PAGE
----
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Monday, 19 November 2012

Censorship in Children's Writing - A Matter of Debate


What follows is a recent post of mine some of you may have read in last week's Pass It On e-zine by Jackie Hosking. It attempted to lift the lid on the curly question of 'Do books need a rating?' As predicted this is an absorbing topic for debate, one that I'm probably not fully qualified to adjudicate but am fascinated by.

Ben Marshall raised some interesting and salient points in his response (thanks Ben) in this week's PIO issue 415. He argued 'that censoring books is a form of lying'; that young people can in fact enact their own form of censorship merely by closing the book; and that exposure to the warts and all darker bits of life through the written word is a good way to prepare them for if. I tend to agree with him.

From an author's point of view, rigorous and formal censorship would only create another loop through which writers, publishers and agents alike would all have to jump, further frustrating the actual production of a book for the reader. The freedom of speech should be extended to the freedom to choose whatever you wish to read.

However, in the case of younger children (the question was originally put to a panel of children's authors), discretion is still key. Just as one child's choice and direction in religion, culture, even the food which they eat, may be influenced by their environment and their guardians, then presumably, so too will be the reading matter they are initially introduced to. We can not regulate this as an industry and I'm not sure it would be right to do so. As one constantly hears as a parent: you know your child best. I think that this kind of parental regulation is almost inherent and may differ dramatically from family to family. It involves active parenting and that's a good thing. As good as subsequent exposure to 'life'. I'm not saying we should have censorship on books. Far from it. I'm saying, like all things, it should, ideally, start at home. Read on - you decide. It's your choice.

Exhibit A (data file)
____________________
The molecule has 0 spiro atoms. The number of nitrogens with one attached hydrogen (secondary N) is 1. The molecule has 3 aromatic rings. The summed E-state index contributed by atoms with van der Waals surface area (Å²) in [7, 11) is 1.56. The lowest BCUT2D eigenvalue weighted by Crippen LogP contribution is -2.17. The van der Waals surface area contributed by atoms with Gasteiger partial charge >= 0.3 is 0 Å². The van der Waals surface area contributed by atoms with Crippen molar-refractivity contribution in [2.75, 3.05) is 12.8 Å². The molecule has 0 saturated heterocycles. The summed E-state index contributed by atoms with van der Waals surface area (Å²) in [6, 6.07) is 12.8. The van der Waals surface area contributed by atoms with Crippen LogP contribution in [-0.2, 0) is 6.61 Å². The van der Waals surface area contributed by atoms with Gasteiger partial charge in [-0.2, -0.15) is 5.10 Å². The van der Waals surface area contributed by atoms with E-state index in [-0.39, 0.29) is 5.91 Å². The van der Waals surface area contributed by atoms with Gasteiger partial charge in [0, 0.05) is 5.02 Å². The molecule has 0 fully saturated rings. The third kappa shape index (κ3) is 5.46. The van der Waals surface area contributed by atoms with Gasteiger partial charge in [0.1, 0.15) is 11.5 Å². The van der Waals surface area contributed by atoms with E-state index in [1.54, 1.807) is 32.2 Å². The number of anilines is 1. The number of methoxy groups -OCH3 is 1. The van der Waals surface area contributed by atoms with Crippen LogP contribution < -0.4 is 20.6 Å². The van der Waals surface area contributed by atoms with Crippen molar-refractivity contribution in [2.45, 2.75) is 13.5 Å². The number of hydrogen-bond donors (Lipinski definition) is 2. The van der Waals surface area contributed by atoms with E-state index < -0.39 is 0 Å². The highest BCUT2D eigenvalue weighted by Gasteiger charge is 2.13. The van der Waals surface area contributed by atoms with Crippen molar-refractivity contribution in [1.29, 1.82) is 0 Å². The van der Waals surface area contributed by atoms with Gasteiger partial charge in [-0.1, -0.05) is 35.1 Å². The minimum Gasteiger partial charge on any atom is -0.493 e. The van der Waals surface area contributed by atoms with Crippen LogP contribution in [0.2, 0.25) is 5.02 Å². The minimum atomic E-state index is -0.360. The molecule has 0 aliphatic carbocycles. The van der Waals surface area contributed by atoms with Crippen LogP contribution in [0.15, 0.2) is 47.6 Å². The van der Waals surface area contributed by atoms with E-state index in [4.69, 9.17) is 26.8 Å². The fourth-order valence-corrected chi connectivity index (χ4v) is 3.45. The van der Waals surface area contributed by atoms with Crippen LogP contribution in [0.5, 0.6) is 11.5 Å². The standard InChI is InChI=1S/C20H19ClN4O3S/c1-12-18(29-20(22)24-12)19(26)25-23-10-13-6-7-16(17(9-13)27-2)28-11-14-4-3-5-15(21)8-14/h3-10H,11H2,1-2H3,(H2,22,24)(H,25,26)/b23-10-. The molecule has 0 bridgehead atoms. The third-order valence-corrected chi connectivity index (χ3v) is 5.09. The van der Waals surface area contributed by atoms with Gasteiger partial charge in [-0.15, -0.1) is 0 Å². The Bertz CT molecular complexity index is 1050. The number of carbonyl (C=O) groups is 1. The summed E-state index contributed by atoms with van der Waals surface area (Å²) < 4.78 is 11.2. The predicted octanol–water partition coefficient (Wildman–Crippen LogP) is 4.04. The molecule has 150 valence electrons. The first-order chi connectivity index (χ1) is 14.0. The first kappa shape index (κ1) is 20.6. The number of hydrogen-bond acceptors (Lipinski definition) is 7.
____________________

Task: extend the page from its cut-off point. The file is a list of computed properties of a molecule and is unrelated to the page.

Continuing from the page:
Presenting alongside fellow children's authors as part of the
SPSS's mini writing festival for the
Gold Writers' Festival 2012
I recently had the privilege to present and participate at the Gold Coast Writers’ Festival.
Attending festivals like this one, showcasing writers, illustrators and publishing styles of every ilk, within a mutually stimulating and inspiring environment, not only enhances ones understanding of the industry; but also opens up a Pandora’s Box of absorbing topics for debate.
First and foremost on my agenda was the panel presented by Gold Coast author, Angela Sunde on Writing for Children.
She quizzed a talented line up of well-known children’s authors including Pam Rushby, Alison Reynolds and Michelle Worthington.  Questions were varied and insightful. Answers were delightfully different from each panellist. Until the last question: Do books need a rating?
This seemingly benign question could easily have filled another 45 minutes discussion.